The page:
Even with these new abilities, intervening forces like DRM, licensing restrictions and varying levels of support from the browser makers have stalled progress, forcing the modern designer to resort to a variety of workarounds and hacks if they want to use these new fonts. Some possible solutions have shown up, including the OpenType standard and a “middleman” licensing model proposed by the startup Typekit, but haven’t yet gained traction. Earlier this month, popular website Boing Boing launched a redesign using CSS3′s @font-face rule, but ran into problems when things didn’t render correctly on older machines.

WOFF doesn’t promise to totally solve the problem of browser compatibility — it still uses the same paradigm within CSS3′s @font-face rule where users are served a preferred font choice first, but are then offered backup choices if their browser doesn’t support the first one. And there are still special considerations for IE 8 users, as Microsoft’s browser supports @font-face, but only if you use the .eot font format.

What it does do is improve workflows for those using downloadable fonts in their designs.

Mozilla contributor John Dagget outlines the compression and tagging advantages on the Mozilla Hacks blog:

First, compression is part of the WOFF format so web authors can optimize the size of fonts used on their pages. The compression format is lossless, the uncompressed font data will match that of the original OpenType or TrueType font, so the way the font renders will be the same as the original. Similar compression can be achieved using general HTTP compression but because compression is part of the WOFF format, it’s simpler for authors to use, especially in situations where access to server configuration is not possible.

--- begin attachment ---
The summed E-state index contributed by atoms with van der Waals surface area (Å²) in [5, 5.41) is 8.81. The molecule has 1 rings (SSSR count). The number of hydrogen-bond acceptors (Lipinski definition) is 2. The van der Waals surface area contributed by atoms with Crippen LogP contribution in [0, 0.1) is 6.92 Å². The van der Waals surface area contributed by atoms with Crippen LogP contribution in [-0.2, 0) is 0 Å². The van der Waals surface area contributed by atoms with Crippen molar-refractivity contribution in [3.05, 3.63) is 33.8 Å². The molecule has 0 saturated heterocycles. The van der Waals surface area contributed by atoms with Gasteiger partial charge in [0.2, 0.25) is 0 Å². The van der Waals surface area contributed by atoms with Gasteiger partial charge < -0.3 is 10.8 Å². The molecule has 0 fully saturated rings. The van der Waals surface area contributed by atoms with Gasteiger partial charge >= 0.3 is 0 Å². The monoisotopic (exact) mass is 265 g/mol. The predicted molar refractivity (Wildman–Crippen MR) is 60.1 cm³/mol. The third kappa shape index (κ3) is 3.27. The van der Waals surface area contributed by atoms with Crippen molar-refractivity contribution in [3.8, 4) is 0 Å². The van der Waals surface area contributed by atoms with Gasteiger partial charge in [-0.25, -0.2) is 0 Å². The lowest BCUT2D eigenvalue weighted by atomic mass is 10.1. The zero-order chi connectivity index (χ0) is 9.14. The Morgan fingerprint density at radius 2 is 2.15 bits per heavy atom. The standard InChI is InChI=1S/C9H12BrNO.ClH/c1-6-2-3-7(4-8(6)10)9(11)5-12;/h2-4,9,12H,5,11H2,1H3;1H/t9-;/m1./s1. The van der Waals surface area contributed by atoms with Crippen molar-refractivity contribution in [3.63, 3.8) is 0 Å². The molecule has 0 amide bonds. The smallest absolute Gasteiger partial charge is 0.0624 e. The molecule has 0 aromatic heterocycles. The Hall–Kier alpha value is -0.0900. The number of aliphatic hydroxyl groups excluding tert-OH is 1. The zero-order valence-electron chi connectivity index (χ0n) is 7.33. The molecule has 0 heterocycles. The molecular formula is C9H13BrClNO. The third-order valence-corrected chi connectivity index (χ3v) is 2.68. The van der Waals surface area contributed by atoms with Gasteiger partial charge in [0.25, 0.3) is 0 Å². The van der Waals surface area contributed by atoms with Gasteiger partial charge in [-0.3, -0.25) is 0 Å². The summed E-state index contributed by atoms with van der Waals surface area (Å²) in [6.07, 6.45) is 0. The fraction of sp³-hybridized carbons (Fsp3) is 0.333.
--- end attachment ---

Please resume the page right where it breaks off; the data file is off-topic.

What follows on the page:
Second, the format includes optional metadata so that a font vendor can tag their fonts with information related to font usage. This metadata doesn’t affect how fonts are loaded but tools can use this information to identify the source of a given font, so that those interested in the design of a given page can track down the fonts used on that page.

Dagget also notes that WOFF fonts aren’t “secure,” so the format shouldn’t be used by foundries wanting to regulate the use of their work. However, over 30 major type foundries — including House Industries, Hoefler & Frere-Jones and ITC — are already endorsing the format, and Mozilla’s support should help foster its popularity.

You can read more about how WOFF is used, plus see examples on the Mozilla Hacks blog. You can also check out WOFF support yourself by downloading the latest nightly builds of Firefox and giving it a whirl.

See Also: